Breastfeeding and the Baby-Friendly Hospital Initiative: A Quality Improvement Project
Repository Posting Date2016-09-21T19:11:05Z
Author(s)Valentine, Andrea K.
TypeDNP Capstone Project
Level of EvidenceN/A
Research ApproachTranslational Research/Evidence-based Practice
Keywordsbreastfeeding support; breastfeeding education; barriers; Baby-Friendly Hospital Initiative; Breast Feeding--Education; Quality Improvement; Breast Feeding--Psychosocial Factors; Breast Feeding
CINAHL HeadingsBreast Feeding--Education; Quality Improvement; Breast Feeding--Psychosocial Factors; Breast Feeding
The purpose of this DNP project was to provide support for nursing staff to feel empowered and motivated to provide new mothers with the support they needed to have a positive breastfeeding experience for their babies and themselves. Adult Learning Theory and the Rosswurm and Larrabee Model for Evidence-based Practice provided the framework for the project. A quasi-experimental study design was used to evaluate if the implementation of an educational intervention decreased barriers and improved nurses’ self-confidence in supporting mothers in the decision to breastfeed their infants. The project took place on the birthing center at a regional hospital in a Midwest state where approximately 120 infant deliveries occur monthly. The project director (PD) distributed an anonymous pre-intervention survey to all nursing staff in the birthing center by email using Qualtrics survey system to identify barriers that occurred when nurses tried to assist and educate a breastfeeding mother and to rate their self-confidence in assisting mothers. The PD recruited nursing staff for a breastfeeding taskforce through face-to-face communication and email separate from the survey. The breastfeeding taskforce, led by the PD, met to review survey data and brainstormed how to address identified breastfeeding education and support barriers. The taskforce developed two standardized staff education documents to address these barriers. Three months following the implementation of the newly written staff education, the PD distributed an anonymous post-intervention survey to all nursing staff by email that contained the same questions as in the pre- intervention survey. The PD analyzed the pre and post intervention survey data to determine if there was a decrease in barriers and increase of self-confidence in the nurses’ ability to assist patients with breastfeeding and support other nurses in the process. This information was shared with the taskforce to decide if any revisions in the written process were needed. No revisions were deemed necessary by the taskforce.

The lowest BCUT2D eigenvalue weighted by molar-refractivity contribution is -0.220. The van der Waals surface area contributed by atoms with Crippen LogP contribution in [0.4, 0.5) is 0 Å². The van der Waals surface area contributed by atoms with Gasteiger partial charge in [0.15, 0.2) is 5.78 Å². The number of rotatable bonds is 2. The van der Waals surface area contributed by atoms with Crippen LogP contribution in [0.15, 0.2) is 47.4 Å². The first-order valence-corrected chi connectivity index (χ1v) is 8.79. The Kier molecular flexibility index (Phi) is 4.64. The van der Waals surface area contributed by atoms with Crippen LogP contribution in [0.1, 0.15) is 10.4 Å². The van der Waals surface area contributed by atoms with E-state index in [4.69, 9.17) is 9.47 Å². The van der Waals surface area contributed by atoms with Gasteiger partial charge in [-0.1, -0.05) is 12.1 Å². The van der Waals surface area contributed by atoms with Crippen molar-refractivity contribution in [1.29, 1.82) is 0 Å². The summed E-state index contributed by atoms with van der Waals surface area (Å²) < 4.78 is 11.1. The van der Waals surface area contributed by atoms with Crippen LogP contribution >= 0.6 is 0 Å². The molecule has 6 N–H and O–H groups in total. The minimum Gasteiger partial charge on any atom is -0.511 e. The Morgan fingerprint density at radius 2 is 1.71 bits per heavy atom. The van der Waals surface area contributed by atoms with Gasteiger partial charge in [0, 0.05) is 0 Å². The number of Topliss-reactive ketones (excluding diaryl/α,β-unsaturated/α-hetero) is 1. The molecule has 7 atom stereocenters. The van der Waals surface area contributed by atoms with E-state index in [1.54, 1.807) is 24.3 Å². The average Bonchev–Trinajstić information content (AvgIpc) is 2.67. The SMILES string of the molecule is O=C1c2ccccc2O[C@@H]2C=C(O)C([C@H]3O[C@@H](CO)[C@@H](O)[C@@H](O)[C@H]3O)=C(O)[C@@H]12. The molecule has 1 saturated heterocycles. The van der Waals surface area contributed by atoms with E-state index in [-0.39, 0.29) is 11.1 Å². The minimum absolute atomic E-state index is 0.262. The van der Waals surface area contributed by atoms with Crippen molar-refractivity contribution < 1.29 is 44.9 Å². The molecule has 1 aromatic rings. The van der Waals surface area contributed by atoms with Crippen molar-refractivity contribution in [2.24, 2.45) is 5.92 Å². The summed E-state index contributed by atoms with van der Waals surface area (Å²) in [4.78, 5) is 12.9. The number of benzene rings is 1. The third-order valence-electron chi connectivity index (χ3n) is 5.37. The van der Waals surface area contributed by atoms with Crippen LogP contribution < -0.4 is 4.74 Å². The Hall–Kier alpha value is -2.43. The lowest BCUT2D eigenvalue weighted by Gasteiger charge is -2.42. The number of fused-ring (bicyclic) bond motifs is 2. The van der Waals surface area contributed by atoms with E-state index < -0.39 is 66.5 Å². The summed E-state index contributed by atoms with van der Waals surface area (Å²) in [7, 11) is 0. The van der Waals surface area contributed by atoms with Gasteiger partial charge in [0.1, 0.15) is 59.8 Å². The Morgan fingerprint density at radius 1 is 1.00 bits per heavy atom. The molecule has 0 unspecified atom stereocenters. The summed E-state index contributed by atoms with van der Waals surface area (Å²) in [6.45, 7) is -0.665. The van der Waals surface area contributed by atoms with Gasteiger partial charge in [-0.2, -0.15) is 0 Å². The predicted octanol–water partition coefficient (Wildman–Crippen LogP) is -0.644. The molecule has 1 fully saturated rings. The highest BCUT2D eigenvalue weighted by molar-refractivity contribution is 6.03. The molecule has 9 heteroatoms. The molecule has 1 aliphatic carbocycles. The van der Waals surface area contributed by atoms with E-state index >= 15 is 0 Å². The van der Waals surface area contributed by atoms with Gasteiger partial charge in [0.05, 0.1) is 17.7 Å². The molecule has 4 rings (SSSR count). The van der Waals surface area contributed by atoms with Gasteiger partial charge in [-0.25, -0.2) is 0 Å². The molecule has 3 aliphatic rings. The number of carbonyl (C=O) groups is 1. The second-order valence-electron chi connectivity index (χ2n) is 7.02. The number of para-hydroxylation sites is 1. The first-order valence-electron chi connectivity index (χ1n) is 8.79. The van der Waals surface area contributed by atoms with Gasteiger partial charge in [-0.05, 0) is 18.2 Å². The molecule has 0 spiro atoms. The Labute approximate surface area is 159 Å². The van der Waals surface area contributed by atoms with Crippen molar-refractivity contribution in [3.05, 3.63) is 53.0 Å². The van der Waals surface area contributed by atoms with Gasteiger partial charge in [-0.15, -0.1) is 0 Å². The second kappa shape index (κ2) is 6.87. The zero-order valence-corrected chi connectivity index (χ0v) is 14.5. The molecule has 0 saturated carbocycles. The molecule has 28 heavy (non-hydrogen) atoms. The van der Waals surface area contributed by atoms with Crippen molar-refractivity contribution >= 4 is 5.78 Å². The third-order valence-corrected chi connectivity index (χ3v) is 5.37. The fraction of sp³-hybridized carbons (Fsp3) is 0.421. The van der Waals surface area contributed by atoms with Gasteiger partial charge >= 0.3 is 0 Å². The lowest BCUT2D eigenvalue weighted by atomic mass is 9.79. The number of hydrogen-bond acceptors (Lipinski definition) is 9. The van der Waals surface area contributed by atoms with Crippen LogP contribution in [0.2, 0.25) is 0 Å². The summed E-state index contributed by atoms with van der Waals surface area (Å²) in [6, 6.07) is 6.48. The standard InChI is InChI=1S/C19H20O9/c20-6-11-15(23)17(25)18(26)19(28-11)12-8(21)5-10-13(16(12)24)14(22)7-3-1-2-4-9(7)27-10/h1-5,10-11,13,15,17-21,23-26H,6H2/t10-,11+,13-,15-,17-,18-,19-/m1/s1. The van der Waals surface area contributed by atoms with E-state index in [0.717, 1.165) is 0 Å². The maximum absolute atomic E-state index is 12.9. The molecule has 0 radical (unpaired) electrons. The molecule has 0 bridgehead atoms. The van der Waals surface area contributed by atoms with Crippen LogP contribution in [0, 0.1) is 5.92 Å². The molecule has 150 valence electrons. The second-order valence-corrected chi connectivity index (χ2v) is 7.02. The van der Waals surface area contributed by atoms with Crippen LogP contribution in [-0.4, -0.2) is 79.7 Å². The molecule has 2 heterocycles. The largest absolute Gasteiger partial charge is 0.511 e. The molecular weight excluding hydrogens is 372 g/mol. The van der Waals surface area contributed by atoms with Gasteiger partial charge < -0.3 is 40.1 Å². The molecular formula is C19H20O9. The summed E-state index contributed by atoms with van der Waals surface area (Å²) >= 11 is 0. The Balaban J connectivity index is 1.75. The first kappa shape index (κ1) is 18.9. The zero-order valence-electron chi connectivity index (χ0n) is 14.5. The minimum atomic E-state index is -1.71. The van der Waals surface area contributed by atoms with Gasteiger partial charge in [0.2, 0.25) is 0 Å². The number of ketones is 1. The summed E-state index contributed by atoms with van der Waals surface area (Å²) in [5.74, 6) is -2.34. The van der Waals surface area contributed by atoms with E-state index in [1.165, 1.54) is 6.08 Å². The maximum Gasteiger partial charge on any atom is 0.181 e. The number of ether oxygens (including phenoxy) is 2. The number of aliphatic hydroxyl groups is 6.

As a result of the findings of the breastfeeding taskforce and the PD, an algorithm titled. When Baby Does or Doesn’t Latch and a staff education sheet Nipple Shields 101 were created. When Baby Does or Doesn’t Latch was developed using Baby Friendly Hospital Initiative’s guidelines and the hospital’s hypoglycemia policy to provide nursing staff with a resource to use when babies are not breast or bottle feeding well. Nipple Shields 101 was created to give staff members a resource to use when assisting a patient that needs to use a nipple shield in order to help the baby to latch. Data gathered from the pre- and post- intervention surveys did show a statistically significant increase in the self-confidence the nursing staff felt when helping patients and each other with breastfeeding skills. Limitations on the study of outcomes for the project included time constraints, small survey sample, lack of ability to compare pre- and post-intervention survey results by person due to anonymity, and possible discrepancies in meaning of survey questions between PD and the survey participants.
Degree GrantorBall State University
Date of Publication2016-09-21
NotesThis work has been approved through a faculty review process prior to its posting in the Virginia Henderson Global Nursing e-Repository.
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